In pursuing the lawsuit, CRLA chose to file its complaint in the names of the named plaintiffs, Mr. Aldasoro and Mr. Enriquez. This strategic decision does not change the fact, however, that the real party in interest in this case is the United States Government in behalf of the local Hispanic community as represented by CRLA. The real parties in interest are not Mr. Aldasoro and Mr. Enriquez. Mr. Aldasoro and Mr. Enriquez are nominal plaintiffs only. Defendant has represented, and the Court has no reason to disbelieve, that neither named plaintiff has expended any money whatsoever in litigating this case. It is the federal government that has expended such money.

 To date the federal government has paid CRLA several hundred thousand dollars for litigation expenses relating to discovery and pretrial motions, trial, and a host of post-trial motions. For CRLA to now oppose the payment of a marginal sum of approximately $ 19,000 in court costs, on the grounds that nominal plaintiffs are impoverished, is therefore disingenuous. Regardless of whose name appears on the cost bill, it is the federal government that is the real party in interest and federal funds that will be used to pay the costs. The United States government is not impecunious. Moreover, defendant itself is a local government entity and its defense in this case has been a drain on public tax revenues. The Court sees no inequity in enforcing a cost bill on behalf of the successful local government entity against the losing federal government real party in interest. Accordingly, CRLA's "hardship" arguments are not persuasive. The Court will not waive the bond required by Fed. R. Civ. P. 62(d).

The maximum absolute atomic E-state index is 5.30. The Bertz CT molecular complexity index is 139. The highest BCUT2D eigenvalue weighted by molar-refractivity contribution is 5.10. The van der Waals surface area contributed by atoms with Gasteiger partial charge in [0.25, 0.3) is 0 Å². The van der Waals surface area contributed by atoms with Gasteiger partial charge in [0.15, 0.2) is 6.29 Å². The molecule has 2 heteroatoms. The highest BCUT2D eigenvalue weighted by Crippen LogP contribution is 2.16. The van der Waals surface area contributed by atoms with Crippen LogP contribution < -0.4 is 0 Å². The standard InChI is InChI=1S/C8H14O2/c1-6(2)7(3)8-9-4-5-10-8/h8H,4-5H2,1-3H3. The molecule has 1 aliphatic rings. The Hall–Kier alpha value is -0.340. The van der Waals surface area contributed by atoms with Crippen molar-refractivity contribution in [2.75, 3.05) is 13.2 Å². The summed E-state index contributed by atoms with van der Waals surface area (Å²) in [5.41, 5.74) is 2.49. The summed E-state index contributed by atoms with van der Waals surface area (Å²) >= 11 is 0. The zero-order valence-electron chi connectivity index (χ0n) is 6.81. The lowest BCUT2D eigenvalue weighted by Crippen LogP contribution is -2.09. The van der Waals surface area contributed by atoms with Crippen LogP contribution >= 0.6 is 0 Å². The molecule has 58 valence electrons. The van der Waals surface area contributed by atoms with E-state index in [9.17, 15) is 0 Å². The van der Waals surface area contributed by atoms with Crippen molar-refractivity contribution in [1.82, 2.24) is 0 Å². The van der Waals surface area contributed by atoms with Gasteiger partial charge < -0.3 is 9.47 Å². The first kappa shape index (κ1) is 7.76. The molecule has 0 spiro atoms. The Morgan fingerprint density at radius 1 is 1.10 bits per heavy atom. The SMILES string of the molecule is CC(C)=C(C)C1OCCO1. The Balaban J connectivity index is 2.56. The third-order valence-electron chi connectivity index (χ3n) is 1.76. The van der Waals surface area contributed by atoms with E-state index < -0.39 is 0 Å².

Finally, plaintiffs' argument that a costs-only judgment is somehow less deserving of security to the judgment creditor finds no support under federal law. Although it is true that under California law, an appellant may obtain a stay of execution of a costs-only judgment without posting bond, see, e.g., Pecsok v. Black, supra, 7 Cal. App. 4th at 457, the Federal Rules reflect no such policy. On the contrary, "Rule 62, taken in its entirety, indicates a policy against any unsecured stay of execution after the expiration of the time for filing a motion for new trial." Van Huss v. Landsberg, supra, 262 F. Supp. at 869; see N.L.R.B. v. Westphal, 859 F.2d 818, 819 (9th Cir. 1988) (under Rule 62, "the posting of a bond protects the prevailing [party] from the risk of a later uncollectible judgment and compensates him for delay in the entry of final judgment").

 Accordingly, plaintiffs' motion for a stay without bond pursuant to Fed. R. Civ. P. 62(c) and (d) is hereby DENIED.

 V. Conclusion

 For all the above foregoing reasons, IT IS HEREBY ORDERED THAT:

 1) Plaintiffs' Motion for Stay of Execution Pending Appeal is DENIED; and

 2) Plaintiffs shall be granted a 10 day stay of execution of this Order, from the date of this Order, to allow plaintiffs time to bring a motion to stay with the court of appeals for the Ninth Circuit.

 IT IS SO ORDERED.

 DATED: DEC 7 1995

 Rudi M. Brewster

 United States District Judge